Oct. 15 (Bloomberg) -- U.K. inflation was unexpectedly unchanged in September as air fares offset a decline in gasoline prices.
Consumer prices increased 2.7 percent from a year earlier, the Office for National Statistics said in London today. The median forecast of 34 economists in a Bloomberg News survey was 2.6 percent. A separate report showed house-price growth accelerated in August, with increases in London driving a national index of values to a record.
The Bank of England has pledged to hold its key interest rate at a record-low 0.5 percent as long as inflation expectations remain anchored to its 2 percent target. With the economy strengthening and consumers facing the prospect of energy-price increases, inflation may be slow to return to the central bank’s goal. Utility SSE Plc plans to raise household energy prices by three times the rate of inflation next month.
“The main risk is utility bills, which could rise sharply in coming months and keep inflation remaining well above the 2 percent central target,” said James Knightley, an economist at ING Bank NV in London. “We continue to look for an early 2015 rate hike with sterling remaining under upside pressure.”
The pound was trading at $1.5995 as of 9:54 a.m. London time, up 0.1 percent on the day. The yield on the benchmark 10-year U.K. government bond climbed 6 basis points to 2.8 percent.
The largest upward contribution to the annual inflation rate came from air fares, which fell less last month than in September 2012. That offset a decline in gasoline prices. From the previous month, total consumer prices rose 0.4 percent.
Core inflation, which excludes food and energy prices, accelerated to 2.2 percent in September from 2 percent in August, according to the statistics office.
Retail-price inflation, used in wage negotiations and as a basis for the inflation-linked bond market, slowed to 3.2 percent from 3.3 percent. Excluding mortgage interest payments, inflation by that measure was also 3.2 percent.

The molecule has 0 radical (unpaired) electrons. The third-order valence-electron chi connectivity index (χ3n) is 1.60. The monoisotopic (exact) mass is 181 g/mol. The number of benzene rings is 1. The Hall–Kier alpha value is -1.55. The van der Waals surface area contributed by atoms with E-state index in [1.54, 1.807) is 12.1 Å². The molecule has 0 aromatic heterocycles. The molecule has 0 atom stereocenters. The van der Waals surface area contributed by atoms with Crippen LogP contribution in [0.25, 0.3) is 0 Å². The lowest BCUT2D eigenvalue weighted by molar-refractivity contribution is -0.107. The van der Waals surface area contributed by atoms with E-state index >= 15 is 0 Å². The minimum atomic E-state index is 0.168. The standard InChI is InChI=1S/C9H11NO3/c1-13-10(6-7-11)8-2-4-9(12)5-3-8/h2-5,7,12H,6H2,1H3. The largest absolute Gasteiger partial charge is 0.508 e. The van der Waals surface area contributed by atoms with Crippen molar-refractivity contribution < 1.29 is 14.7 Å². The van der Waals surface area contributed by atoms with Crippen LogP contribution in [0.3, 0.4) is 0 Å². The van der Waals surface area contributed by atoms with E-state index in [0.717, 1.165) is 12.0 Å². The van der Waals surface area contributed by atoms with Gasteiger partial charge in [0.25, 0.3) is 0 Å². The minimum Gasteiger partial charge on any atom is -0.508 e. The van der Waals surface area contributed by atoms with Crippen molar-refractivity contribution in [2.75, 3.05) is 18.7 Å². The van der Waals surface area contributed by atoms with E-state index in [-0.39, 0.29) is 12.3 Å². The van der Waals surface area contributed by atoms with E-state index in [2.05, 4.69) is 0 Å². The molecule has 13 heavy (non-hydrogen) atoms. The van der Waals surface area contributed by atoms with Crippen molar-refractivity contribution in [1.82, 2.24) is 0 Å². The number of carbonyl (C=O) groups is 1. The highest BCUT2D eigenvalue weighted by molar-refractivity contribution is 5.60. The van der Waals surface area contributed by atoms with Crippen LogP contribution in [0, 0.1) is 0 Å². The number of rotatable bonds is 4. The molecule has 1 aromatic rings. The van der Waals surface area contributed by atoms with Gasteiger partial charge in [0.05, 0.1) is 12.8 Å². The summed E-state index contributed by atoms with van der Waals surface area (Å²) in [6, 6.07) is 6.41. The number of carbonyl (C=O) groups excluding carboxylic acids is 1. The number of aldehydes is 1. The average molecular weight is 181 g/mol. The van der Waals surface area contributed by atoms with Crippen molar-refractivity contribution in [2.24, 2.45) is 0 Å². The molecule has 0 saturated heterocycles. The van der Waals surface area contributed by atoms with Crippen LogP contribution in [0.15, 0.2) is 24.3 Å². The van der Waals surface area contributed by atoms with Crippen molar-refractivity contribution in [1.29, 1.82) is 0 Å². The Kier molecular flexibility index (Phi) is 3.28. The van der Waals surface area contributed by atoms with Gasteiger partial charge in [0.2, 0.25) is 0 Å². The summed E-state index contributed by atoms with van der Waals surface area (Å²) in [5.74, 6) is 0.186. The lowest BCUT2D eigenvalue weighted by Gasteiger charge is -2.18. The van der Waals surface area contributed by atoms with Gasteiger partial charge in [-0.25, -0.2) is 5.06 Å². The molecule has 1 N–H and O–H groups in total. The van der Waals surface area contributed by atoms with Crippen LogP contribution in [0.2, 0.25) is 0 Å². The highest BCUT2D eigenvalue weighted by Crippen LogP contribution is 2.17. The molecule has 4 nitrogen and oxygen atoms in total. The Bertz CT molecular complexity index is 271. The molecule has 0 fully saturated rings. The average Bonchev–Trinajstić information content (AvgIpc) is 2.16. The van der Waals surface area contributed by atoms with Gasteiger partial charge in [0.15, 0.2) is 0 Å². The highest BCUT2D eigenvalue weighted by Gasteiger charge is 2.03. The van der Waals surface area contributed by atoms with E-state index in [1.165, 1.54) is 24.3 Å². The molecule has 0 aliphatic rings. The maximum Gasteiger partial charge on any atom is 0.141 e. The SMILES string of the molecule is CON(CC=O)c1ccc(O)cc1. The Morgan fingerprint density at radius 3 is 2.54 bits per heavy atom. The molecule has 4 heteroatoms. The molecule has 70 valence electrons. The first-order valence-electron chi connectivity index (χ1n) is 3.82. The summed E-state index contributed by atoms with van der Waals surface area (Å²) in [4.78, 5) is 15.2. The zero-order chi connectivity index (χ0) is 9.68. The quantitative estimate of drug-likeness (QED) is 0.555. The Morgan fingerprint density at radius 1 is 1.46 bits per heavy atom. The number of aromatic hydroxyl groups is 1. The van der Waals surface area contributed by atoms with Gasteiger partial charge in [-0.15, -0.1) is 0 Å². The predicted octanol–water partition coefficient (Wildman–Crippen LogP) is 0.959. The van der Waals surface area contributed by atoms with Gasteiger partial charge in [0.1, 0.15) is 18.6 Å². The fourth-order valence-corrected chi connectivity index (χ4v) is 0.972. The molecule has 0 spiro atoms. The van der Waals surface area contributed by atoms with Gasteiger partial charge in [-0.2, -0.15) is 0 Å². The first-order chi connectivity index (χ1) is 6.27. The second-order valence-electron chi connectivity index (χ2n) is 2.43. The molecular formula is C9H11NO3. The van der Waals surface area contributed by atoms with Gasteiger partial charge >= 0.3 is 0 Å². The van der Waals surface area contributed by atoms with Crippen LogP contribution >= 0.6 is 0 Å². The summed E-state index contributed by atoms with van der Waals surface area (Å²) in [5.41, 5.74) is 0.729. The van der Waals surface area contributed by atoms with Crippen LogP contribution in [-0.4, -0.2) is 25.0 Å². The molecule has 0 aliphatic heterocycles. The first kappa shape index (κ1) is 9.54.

In the housing-market report, the ONS said prices for first-time buyers rose an annual 4.9 percent in August, the most in three years. The government this month accelerated its Help to Buy program, aimed at helping first-time buyers to get on the property ladder.
The annual increase in home prices for all buyers was the biggest since October 2010. That pushed the index to 185.5, the highest since records began in 1968.
In London, prices were up 8.7 percent in August from a year earlier. Excluding the capital and the south east, values rose 2.1 percent.
Jon Cunliffe, who will join the Bank of England as deputy governor for financial stability next month, said yesterday the U.K. is not in a housing bubble.
“The picture emerging is that prices are starting to rise, but we’re still coming back from a relatively low base,” Cunliffe said. “And of course it’s a patchy picture because there’s quite a dispersion across the country.”
Separate ONS data showed that factory-gate prices fell 0.1 percent in September from August and were up 1.2 percent compared with a year earlier. Input prices fell 1.2 percent on the month and rose 1.1 percent on the year.
Consumer-price pressures may build following the decision by SSE to raise U.K. household energy prices by an inflation-busting average 8.2 percent, a move that may be followed by other suppliers.
While Conservative Prime Minister David Cameron’s government is seeking a more competitive market to drive down prices, the opposition Labour Party has pledged to freeze energy prices until the start of 2017 if it wins power in the 2015 general election.
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